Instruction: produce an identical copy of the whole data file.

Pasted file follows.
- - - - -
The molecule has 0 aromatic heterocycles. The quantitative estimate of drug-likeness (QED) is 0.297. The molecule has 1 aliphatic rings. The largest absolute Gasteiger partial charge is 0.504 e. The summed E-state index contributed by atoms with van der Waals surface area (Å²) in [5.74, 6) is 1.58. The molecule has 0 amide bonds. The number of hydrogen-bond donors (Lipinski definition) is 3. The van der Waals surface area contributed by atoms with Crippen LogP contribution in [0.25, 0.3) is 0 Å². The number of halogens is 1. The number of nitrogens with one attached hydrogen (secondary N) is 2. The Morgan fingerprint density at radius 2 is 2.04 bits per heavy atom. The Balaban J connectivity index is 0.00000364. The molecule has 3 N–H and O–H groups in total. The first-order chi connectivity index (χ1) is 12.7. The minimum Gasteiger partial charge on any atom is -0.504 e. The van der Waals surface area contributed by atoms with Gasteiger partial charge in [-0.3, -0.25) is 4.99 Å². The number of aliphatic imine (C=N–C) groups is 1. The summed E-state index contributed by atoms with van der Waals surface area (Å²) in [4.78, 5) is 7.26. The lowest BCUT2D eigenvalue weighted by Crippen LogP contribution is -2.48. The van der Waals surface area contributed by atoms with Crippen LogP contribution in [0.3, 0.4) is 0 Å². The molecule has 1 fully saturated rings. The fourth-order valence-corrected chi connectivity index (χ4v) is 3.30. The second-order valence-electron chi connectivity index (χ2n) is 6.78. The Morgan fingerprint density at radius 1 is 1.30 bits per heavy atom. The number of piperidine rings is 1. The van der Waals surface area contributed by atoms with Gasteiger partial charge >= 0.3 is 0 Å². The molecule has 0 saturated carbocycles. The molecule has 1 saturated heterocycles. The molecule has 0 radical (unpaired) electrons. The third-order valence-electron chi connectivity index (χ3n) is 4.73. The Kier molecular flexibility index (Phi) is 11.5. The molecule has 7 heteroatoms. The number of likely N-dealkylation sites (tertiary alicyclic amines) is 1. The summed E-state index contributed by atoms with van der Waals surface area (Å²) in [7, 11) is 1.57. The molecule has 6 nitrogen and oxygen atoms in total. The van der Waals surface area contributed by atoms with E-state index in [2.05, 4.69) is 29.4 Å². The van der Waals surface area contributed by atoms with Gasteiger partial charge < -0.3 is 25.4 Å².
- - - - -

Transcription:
The molecule has 0 aromatic heterocycles. The quantitative estimate of drug-likeness (QED) is 0.297. The molecule has 1 aliphatic rings. The largest absolute Gasteiger partial charge is 0.504 e. The summed E-state index contributed by atoms with van der Waals surface area (Å²) in [5.74, 6) is 1.58. The molecule has 0 amide bonds. The number of hydrogen-bond donors (Lipinski definition) is 3. The van der Waals surface area contributed by atoms with Crippen LogP contribution in [0.25, 0.3) is 0 Å². The number of halogens is 1. The number of nitrogens with one attached hydrogen (secondary N) is 2. The Morgan fingerprint density at radius 2 is 2.04 bits per heavy atom. The Balaban J connectivity index is 0.00000364. The molecule has 3 N–H and O–H groups in total. The first-order chi connectivity index (χ1) is 12.7. The minimum Gasteiger partial charge on any atom is -0.504 e. The van der Waals surface area contributed by atoms with Gasteiger partial charge in [-0.3, -0.25) is 4.99 Å². The number of aliphatic imine (C=N–C) groups is 1. The summed E-state index contributed by atoms with van der Waals surface area (Å²) in [4.78, 5) is 7.26. The lowest BCUT2D eigenvalue weighted by Crippen LogP contribution is -2.48. The van der Waals surface area contributed by atoms with Crippen LogP contribution in [0.3, 0.4) is 0 Å². The molecule has 1 fully saturated rings. The fourth-order valence-corrected chi connectivity index (χ4v) is 3.30. The second-order valence-electron chi connectivity index (χ2n) is 6.78. The Morgan fingerprint density at radius 1 is 1.30 bits per heavy atom. The number of piperidine rings is 1. The van der Waals surface area contributed by atoms with Gasteiger partial charge >= 0.3 is 0 Å². The molecule has 0 saturated carbocycles. The molecule has 1 saturated heterocycles. The molecule has 0 radical (unpaired) electrons. The third-order valence-electron chi connectivity index (χ3n) is 4.73. The Kier molecular flexibility index (Phi) is 11.5. The molecule has 7 heteroatoms. The number of likely N-dealkylation sites (tertiary alicyclic amines) is 1. The summed E-state index contributed by atoms with van der Waals surface area (Å²) in [7, 11) is 1.57. The molecule has 6 nitrogen and oxygen atoms in total. The van der Waals surface area contributed by atoms with E-state index in [2.05, 4.69) is 29.4 Å². The van der Waals surface area contributed by atoms with Gasteiger partial charge < -0.3 is 25.4 Å².